U.S. code-cracking agency works as if compromised

WASHINGTON Thu Dec 16, 2010 11:33pm EST

A view from helicopter of the National Security Agency at Ft. Meade, Maryland, January 29, 2010. REUTERS/Larry Downing

A view from helicopter of the National Security Agency at Ft. Meade, Maryland, January 29, 2010.

Credit: Reuters/Larry Downing

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WASHINGTON (Reuters) - The U.S. government's main code-making and code-cracking agency now works on the assumption that foes may have pierced even the most sensitive national security computer networks under its guard.

"There's no such thing as 'secure' any more," Debora Plunkett of the National Security Agency said on Thursday amid U.S. anger and embarrassment over disclosure of sensitive diplomatic cables by the web site WikiLeaks.

"The most sophisticated adversaries are going to go unnoticed on our networks," she said.

Plunkett heads the NSA's Information Assurance Directorate, which is responsible for protecting national security information and networks from the foxhole to the White House.

"We have to build our systems on the assumption that adversaries will get in," she told a cyber security forum sponsored by the Atlantic and Government Executive media organizations.

The United States can't put its trust "in different components of the system that might have already been violated," Plunkett added in a rare public airing of NSA's view on the issue. "We have to, again, assume that all the components of our system are not safe, and make sure we're adjusting accordingly."

The NSA must constantly fine tune its approach, she said, adding that there was no such thing as a "static state of security."

More than 100 foreign intelligence organizations are trying to break into U.S. networks, Deputy Defense Secretary William Lynn wrote in the September/October issue of the journal Foreign Affairs. Some already have the capacity to disrupt U.S. information infrastructure, he said.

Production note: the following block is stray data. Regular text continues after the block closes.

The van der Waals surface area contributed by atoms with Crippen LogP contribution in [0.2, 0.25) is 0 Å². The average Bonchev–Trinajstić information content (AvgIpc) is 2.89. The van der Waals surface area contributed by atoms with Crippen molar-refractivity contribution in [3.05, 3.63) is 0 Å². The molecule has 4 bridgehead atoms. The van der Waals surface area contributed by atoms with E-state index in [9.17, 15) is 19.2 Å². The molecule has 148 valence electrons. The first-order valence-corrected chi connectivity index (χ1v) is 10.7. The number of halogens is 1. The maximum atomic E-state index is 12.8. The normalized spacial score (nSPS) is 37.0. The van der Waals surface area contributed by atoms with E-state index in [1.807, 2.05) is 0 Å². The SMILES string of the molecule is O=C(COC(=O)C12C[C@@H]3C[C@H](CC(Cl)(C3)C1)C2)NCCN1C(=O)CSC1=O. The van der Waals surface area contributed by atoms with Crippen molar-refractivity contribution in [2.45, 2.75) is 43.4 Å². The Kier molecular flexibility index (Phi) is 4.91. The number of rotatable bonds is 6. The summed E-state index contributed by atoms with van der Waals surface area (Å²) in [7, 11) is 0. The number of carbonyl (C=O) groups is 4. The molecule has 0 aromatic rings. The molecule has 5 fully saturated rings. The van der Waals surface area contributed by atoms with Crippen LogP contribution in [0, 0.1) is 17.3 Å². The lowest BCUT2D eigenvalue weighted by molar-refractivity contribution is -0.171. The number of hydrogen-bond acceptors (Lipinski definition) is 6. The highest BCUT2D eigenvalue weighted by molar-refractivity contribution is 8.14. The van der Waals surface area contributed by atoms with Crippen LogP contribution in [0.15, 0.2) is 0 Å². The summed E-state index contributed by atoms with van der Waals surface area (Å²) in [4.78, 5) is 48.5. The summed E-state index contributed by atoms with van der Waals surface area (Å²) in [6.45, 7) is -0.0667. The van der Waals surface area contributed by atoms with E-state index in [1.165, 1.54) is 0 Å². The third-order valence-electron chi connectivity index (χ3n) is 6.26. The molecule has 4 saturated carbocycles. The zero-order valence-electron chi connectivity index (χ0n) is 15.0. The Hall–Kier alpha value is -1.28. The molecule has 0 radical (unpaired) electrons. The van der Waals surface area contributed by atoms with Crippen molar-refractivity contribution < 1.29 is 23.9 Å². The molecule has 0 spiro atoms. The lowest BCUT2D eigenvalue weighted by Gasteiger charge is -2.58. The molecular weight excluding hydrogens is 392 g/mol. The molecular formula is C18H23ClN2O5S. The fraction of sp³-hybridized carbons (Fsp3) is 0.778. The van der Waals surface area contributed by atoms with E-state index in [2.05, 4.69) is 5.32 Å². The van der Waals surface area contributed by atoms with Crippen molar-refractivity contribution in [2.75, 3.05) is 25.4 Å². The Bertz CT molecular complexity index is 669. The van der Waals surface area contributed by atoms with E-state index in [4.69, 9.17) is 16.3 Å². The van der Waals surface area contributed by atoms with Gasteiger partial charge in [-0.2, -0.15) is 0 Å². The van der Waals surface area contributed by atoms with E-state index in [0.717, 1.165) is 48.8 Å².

Plunkett declined to comment on WikiLeaks, which has started releasing a cache of 250,000 diplomatic cables, including details of overseas installations that officials regard as vital to U.S. security.

Official have focused publicly on Army Private Bradley Manning, who is being detained at a Marine Corps base in Quantico, Virginia, as the source of the leak.

NSA, a secretive Defense Department arm that also intercepts foreign communications, conceives of the problem as maintaining the availability and assuring the integrity of the systems it guards, rather than their "security," she said.

NSA -- which insiders jokingly used to say referred to "No Such Agency" -- also focuses on standardization and auditing to hunt for any intrusions, Plunkett said. She referred to the development of sensors for eventual deployment "in appropriate places within our infrastructure" to detect threats and take action against them.

Mike McConnell, a retired Navy vice admiral who headed the NSA from 1992 to 1996, told the forum he believed no U.S. government network was safe from penetration.

A third-party inspection of major computer systems found there was none of consequence "that is not penetrated by some adversary that allows the adversary, the outsider, to bleed all the information at will," said McConnell, director of national intelligence from 2007 to 2009 and now leader of the intelligence business for the Booz Allen Hamilton consultancy.

(Reporting by Jim Wolf; editing by Todd Eastham)

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Comments (2)
Ralphooo wrote:
I wonder how you go about doing high-security work within a system which has already been compromised. Put out a lot of disinformation, I guess, while building a genuinely secure inner system within the compromised system.

If I were doing this, my inner system would use a lot of seriously dumbed-down technology, with no multitasking and only very simple in-house communication software when necessary. Truly dumb computers are impossible to penetrate without inside help.

It’s interesting, though, that the weak link in the diplomatic-cables fiasco has turned out to be the human part of the system. I don’t think technology alone can offer much help with that component.

At the center of all hierarchical systems there is a paradox of intent. What exactly is such a massive entity trying to accomplish? No two people will ever completely agree about the answer. As a result, any substantial human-based system will be intrinsically unreliable from someone’s point of view. You can’t write a computer program to control people’s goals and efforts, if only because those parts of us are essentially arbitrary, beyond the reach of rational calculation.

Dec 17, 2010 9:54am EST  --  Report as abuse
OneMoreThing wrote:
If NSA puts out statements that all of its systems may have been compromised, you can bet that they are trying to convince somebody that they have already broken into the most secure systems, when in fact they have broken into decoys. What better cover than an admission of vulnerability?

Dec 17, 2010 12:21pm EST  --  Report as abuse
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